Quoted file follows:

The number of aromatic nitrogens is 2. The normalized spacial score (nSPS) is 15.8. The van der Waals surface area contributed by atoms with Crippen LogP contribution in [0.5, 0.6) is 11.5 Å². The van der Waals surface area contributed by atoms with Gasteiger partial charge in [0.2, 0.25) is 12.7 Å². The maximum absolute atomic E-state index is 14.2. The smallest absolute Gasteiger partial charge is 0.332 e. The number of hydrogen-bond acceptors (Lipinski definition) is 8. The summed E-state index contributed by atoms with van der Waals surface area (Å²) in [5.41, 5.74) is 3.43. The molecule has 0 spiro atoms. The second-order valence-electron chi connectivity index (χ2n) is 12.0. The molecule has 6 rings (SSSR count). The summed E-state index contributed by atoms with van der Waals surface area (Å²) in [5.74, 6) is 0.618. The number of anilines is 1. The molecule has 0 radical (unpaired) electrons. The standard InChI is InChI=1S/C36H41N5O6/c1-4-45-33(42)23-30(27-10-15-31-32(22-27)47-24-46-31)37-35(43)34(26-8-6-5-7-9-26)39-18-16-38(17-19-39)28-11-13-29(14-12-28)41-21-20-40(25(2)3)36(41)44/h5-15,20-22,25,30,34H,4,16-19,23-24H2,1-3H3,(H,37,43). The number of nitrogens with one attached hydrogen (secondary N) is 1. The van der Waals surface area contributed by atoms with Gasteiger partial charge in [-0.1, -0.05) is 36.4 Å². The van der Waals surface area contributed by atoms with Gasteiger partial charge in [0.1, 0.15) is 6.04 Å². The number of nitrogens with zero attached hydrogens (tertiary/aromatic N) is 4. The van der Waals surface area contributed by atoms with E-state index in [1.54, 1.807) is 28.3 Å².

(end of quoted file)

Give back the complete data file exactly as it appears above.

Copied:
The number of aromatic nitrogens is 2. The normalized spacial score (nSPS) is 15.8. The van der Waals surface area contributed by atoms with Crippen LogP contribution in [0.5, 0.6) is 11.5 Å². The van der Waals surface area contributed by atoms with Gasteiger partial charge in [0.2, 0.25) is 12.7 Å². The maximum absolute atomic E-state index is 14.2. The smallest absolute Gasteiger partial charge is 0.332 e. The number of hydrogen-bond acceptors (Lipinski definition) is 8. The summed E-state index contributed by atoms with van der Waals surface area (Å²) in [5.41, 5.74) is 3.43. The molecule has 0 spiro atoms. The second-order valence-electron chi connectivity index (χ2n) is 12.0. The molecule has 6 rings (SSSR count). The summed E-state index contributed by atoms with van der Waals surface area (Å²) in [5.74, 6) is 0.618. The number of anilines is 1. The molecule has 0 radical (unpaired) electrons. The standard InChI is InChI=1S/C36H41N5O6/c1-4-45-33(42)23-30(27-10-15-31-32(22-27)47-24-46-31)37-35(43)34(26-8-6-5-7-9-26)39-18-16-38(17-19-39)28-11-13-29(14-12-28)41-21-20-40(25(2)3)36(41)44/h5-15,20-22,25,30,34H,4,16-19,23-24H2,1-3H3,(H,37,43). The number of nitrogens with one attached hydrogen (secondary N) is 1. The van der Waals surface area contributed by atoms with Gasteiger partial charge in [-0.1, -0.05) is 36.4 Å². The van der Waals surface area contributed by atoms with Gasteiger partial charge in [0.1, 0.15) is 6.04 Å². The number of nitrogens with zero attached hydrogens (tertiary/aromatic N) is 4. The van der Waals surface area contributed by atoms with E-state index in [1.54, 1.807) is 28.3 Å².